Once upon a time at Congregation Beth Sholom. (Screenshot/bethsholomsf.org)
Once upon a time at Congregation Beth Sholom. (Screenshot/bethsholomsf.org)

A synagogue choir is not to be applauded … or is it?

I sang bass in Congregation Beth Sholom’s professional eight-voice High Holidays choir in the 1980s, sometime after Cantor Israel Reich retired. Rabbi Alexander Graubart was leading services at the San Francisco synagogue, Kenneth Koransky was the cantor and Scott Singer was leading the choir.

Cantor Koranksy was a wonderful tenor with a career behind him that included grand opera on the European performance circuit. When he wanted to, he could really bring the house down!

During the Musaf service of the first day of Rosh Hashanah, we sang Samuel Naumbourg’s setting of S’u She’arim, Psalm 24: “Lift up your heads, O ye gates that the Sovereign of glory may enter!” Ken brought a power to that piece that I had never heard before, and have never heard since. It was a truly amazing rendition.

Then, when it was done, something happened that I’d never experienced before.

The congregation actually broke out into applause. We all stood there on the bimah looking at each other in surprise. We were all experienced performers, but receiving an ovation like that in the middle of such a service was new to us all.

After the service, Rabbi Graubart and Cantor Koransky had a somewhat long and intense meeting. I don’t think I’m sharing too much by mentioning that voices were raised. We in the choir had no idea what was going on, or what the fallout might be. We had simply done all that we were capable of doing to bring life and beauty to the music and the moment. It was out of our hands how it would be received.

On the second day of Rosh Hashanah, Rabbi Graubart dispensed with his normal commentary for Musaf. Instead, he spoke eloquently about what had happened the day before. He explained that the art of the cantorate, and the delicate balancing act of every cantor, is to bring all of his or her skill to bear while leading the congregation in prayer. It is not a performance, he explained; it is leadership.

Similarly, it is the responsibility of the congregation to receive the work of any cantor or synagogue choir in the way it is offered.

By applauding, the congregation separates itself from the prayer. It is the applause that makes it a performance, not the singing.

In those times when the cantor and the choir are presenting portions of the liturgy outside of a sing-along context, it is not something to be applauded. It is something with which the congregants should endeavor to join and to experience as if they were singing it themselves, even if they aren’t. That is the liturgical purpose of an “amen” at the end of a prayer or blessing. It essentially means “I agree.”

By applauding, he explained, the congregation is separating itself from the prayer. It is the applause that makes it a performance, not the singing. Just as members of the choir would not applaud their own singing, the congregation should not feel the need to applaud the choir’s singing, or that of the cantor, because we are all there worshipping as one.

Rabbi Graubart offered that commentary right before we were to sing the very same setting of S’u She’arim. Instead of applauding, he suggested, let’s all try to sit with it and let it settle in. Let it be all of our experience. Let it not be an offering from the cantor and choir for the congregation’s enjoyment, but an offering from the whole congregation together for the greater glorification of God.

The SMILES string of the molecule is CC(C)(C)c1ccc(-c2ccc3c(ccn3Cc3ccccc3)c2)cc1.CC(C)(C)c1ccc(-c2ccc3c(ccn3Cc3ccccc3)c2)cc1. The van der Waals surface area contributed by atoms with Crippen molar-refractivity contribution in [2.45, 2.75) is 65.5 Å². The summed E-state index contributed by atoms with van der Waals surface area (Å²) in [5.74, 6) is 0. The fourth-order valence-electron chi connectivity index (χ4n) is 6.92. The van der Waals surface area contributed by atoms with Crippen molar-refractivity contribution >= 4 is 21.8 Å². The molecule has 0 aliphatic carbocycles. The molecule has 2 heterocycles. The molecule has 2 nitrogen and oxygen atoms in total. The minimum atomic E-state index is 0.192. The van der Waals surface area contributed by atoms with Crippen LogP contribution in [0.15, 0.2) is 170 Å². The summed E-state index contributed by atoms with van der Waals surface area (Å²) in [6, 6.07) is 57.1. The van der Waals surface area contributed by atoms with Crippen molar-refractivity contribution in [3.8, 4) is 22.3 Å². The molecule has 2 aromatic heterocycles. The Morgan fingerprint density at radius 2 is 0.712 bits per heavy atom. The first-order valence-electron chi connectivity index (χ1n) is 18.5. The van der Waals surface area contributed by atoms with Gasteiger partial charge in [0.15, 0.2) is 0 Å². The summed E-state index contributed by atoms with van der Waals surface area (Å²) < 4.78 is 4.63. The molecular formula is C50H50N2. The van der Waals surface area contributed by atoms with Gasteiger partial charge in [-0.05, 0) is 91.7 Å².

Soon after that High Holiday season, I became a cantor, myself. I have led High Holiday services nearly every year since then. In the intervening 35 years or so, I have often reflected on the difference between performance and leading services.  And I have always tried to balance the two.

A rabbi once pointed out that the most holy part of the shofar blast is not the blast itself. It is the silence that comes in the moment after the final tekiah. In that moment exists infinite possibilities for awakening, enlightenment and inspiration.

Through many years of performing, I have learned that a similar moment exists at the end of every musical performance.

When we listen closely and delay our applause just a little to allow for that silence to be fully experienced, it can be a remarkable moment. Prolonging the silence only intensifies its depth.

I have come to believe that by avoiding applause altogether, as we do in services, we can take the holiness of that moment and infuse the moments that follow with the same depth and magnitude.

It takes some discipline, and it requires a conscious decision and agreement, but one can learn to hold that energy for quite a while. That is what I keep in my mind when I finish something beautiful in a service.

After the rabbi’s heartfelt commentary, Cantor Koransky and the choir once again launched into the Naumbourg setting. It was, just like the day before, a truly glorious thing!

At the end of it, the congregants didn’t applaud. After a few moments of silence, they gave Cantor Koransky and the choir a thunderous standing ovation.

The views and opinions expressed in this article are those of the author and do not necessarily reflect the views of J.

Stephen Saxon
Stephen Saxon

Stephen Saxon is a professional singer, brass player, composer, cantor, author, and cybersecurity engineer. He lives in the Fairview area of Alameda County.